Pork by Any Other Name . . .
Remember the "Bridge to Nowhere"?
Last fall, after House Transportation Committee Chairman Don Young (R-Alaska) and Senate Appropriations Committee Chairman Ted Stevens (R-Alaska) earmarked $223 million to link the remote town of Ketchikan (population 8,900) to the more remote island of Gravina (population 50), the Bridge to Nowhere became a national symbol of congressional porkmania, lampooned by Leno, Letterman and Limbaugh. It was the most brazen of the record-breaking 6,300-plus earmarks inserted by individual members of Congress into the record-breaking $286 billion transportation bill. Even Parade magazine, not known for its muckraking, featured the project as a poster child for government waste.
Young, a 33-year House veteran, defiantly boasted that he had stuffed the bill "like a turkey." And Stevens, a 37-year senator, furiously threatened to resign if Congress shifted money away from Gravina and another bridge to nowhere near Anchorage -- a bridge named Don Young's Way, near Ted Stevens Anchorage International Airport. But the projects became such an embarrassment to Republicans that the chairmen agreed to withdraw both earmarks. Budget hawks, green activists and clean-government types hailed the defeat of the bridges as a victory for fiscal sanity.
Except that the bridges weren't defeated.
The Republican-controlled Congress still gave Alaska the $452 million it had requested for the two bridges, merely removing the earmark directing where the state should spend the money. Gov. Frank H. Murkowski (R), who was once Stevens's junior colleague in the Senate, intends to spend that money on the bridges.
In Washington, pork has become synonymous with congressional earmarks; in fact, most media outlets -- including The Washington Post -- define it as such. So does the new "Pig Book," which was released this month by Citizens Against Government Waste and catalogs 375 of last year's goofiest earmarks, such as the Waterfree Urinal Conservation Initiative and the Sparta Teapot Museum. But outside Washington, most Americans think of pork as wasteful spending. They don't really care whether it's earmarked. And they shouldn't.
Anti-pork activists cited the stuffed-like-a-turkey transportation bill generally -- and its bridges to nowhere specifically -- as evidence of the need for "earmark reforms," and they managed to get a few modest ones into the otherwise toothless lobbying bill that is currently floundering in the House. But they've fallen into the classic Beltway trap of demanding procedural solutions to substantive problems. Congressional earmarks have nearly quadrupled in a decade, and many of them are outrageous. But earmarks don't produce pork.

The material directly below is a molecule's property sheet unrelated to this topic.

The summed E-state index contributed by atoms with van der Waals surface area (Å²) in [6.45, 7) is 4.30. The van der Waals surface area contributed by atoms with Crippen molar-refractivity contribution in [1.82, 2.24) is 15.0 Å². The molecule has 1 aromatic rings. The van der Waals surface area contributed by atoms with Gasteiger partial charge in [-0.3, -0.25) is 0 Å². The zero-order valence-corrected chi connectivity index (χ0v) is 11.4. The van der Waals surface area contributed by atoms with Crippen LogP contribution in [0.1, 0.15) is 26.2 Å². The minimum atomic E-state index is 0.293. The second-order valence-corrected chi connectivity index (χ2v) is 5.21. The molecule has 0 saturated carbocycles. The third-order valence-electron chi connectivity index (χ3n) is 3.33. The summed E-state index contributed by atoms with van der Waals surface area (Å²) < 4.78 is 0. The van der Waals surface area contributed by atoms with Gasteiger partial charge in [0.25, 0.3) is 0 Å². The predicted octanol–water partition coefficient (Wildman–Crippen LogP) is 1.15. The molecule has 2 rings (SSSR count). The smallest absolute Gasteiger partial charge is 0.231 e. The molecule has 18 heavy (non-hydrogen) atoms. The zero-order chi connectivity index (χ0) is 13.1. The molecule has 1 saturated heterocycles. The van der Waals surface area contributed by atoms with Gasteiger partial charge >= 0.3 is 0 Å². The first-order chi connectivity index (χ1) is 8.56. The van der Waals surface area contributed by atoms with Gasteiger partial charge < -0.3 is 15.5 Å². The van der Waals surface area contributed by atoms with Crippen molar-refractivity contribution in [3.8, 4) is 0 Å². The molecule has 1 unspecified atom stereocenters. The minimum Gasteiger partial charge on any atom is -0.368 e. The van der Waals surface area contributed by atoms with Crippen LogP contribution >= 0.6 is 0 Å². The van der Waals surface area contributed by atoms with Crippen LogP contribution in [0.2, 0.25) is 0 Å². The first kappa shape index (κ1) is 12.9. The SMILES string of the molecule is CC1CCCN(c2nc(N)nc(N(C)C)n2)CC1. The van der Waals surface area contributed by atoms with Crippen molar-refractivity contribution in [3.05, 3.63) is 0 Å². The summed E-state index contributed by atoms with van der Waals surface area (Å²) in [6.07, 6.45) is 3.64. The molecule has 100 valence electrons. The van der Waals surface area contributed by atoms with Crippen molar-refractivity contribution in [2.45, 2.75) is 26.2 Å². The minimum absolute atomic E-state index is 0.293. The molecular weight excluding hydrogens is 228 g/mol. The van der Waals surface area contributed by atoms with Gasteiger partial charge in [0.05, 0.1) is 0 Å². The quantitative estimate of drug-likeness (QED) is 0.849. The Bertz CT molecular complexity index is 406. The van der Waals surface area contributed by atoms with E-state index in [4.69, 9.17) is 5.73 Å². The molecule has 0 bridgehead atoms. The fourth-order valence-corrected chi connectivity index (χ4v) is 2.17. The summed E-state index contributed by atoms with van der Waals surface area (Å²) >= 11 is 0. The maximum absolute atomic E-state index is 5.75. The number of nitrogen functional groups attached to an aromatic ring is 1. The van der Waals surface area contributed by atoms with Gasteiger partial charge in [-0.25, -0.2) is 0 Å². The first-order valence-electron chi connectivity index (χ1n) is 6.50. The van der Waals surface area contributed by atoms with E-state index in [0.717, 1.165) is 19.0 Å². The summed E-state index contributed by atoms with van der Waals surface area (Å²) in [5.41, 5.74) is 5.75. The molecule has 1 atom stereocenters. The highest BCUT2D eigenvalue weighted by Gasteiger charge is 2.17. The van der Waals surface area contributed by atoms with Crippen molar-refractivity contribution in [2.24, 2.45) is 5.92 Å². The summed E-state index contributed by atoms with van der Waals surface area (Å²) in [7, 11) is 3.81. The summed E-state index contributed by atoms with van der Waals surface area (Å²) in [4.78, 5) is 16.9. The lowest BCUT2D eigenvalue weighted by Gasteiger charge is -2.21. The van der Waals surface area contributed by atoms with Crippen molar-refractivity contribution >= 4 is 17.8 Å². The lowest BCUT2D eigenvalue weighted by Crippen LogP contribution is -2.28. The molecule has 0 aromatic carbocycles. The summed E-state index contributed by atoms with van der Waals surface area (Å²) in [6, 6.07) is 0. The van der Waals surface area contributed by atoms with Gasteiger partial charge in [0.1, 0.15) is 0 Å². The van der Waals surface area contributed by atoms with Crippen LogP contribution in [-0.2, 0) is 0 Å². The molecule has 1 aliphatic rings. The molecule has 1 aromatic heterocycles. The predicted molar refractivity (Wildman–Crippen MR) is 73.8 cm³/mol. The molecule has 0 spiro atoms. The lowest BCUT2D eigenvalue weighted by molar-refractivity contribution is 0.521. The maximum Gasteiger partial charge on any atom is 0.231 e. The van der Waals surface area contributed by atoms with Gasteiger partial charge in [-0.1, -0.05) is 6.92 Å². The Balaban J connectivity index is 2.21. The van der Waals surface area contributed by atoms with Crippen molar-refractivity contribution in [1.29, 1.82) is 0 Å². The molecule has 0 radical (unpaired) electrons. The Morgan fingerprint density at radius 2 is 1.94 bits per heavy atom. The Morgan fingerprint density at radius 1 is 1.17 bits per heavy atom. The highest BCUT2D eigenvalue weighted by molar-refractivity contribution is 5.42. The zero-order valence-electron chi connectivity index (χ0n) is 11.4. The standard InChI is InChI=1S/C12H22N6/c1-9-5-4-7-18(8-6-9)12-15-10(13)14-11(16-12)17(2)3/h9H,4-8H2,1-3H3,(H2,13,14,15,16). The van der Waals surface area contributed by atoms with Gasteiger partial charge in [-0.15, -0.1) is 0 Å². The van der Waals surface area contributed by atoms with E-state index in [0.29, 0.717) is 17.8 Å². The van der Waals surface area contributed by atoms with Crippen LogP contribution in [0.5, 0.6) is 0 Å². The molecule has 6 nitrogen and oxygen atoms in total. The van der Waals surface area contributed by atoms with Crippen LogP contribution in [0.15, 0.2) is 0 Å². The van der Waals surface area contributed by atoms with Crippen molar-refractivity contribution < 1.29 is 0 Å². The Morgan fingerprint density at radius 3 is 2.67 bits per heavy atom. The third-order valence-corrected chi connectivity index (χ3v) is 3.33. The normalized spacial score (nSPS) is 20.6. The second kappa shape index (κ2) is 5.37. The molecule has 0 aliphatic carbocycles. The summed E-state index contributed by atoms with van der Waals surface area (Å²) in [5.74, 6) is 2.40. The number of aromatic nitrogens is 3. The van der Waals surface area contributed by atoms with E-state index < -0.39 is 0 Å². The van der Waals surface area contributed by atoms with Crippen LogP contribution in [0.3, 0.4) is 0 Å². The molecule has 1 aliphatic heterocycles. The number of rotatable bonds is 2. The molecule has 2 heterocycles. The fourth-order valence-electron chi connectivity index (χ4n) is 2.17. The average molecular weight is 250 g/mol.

Porkers produce pork.
Murkowski's well-connected family -- his daughter Lisa Murkowski (R-Alaska) is now Stevens's junior colleague in the Senate -- just happens to own land on Gravina. Young's family just happens to own land that will benefit from Don Young's Way. But the bridges to nowhere, the turkey of a transportation bill and the earmark explosion are all symptoms of much deeper problems: a Congress that essentially functions as a pork dispenser, a Congress that rarely seems to debate anything but the division of the spoils of government, a Congress that is essentially run Don Young's Way.
Politicians have always cared about pork, but in the past, federal transportation bills at least tried to address major transportation problems. In the 1950s, the interstate highway system was created to bolster national security as well as individual mobility in the automotive age. In 1991, Congress passed a transportation bill with funding for buses, trains and bicycle paths as well as traditional highways, a response to car-dependent trends in American culture and federal policies.
By 2005, the interstate highway system was complete, but America still faced a variety of transportation crises. Traffic was awful and getting worse, idling sport-utility vehicles were contributing to global warming, mass-transit systems were crumbling, and nearly one-third of the nation's urban bridges were rated structurally deficient or obsolete. But the debate over the transportation bill avoided those pressing issues. It was all about who got what, and how much.
Young initially proposed a $375 billion bill called the Transportation Equity Act-a Legacy for Users (producing the acronym TEA-LU -- Young's wife is named Lu), but President Bush threatened to veto any measure exceeding $256 billion. And since the bill is funded by gasoline taxes, "donor" states that guzzled the most gas fought for funding formulas assuring them the most funding.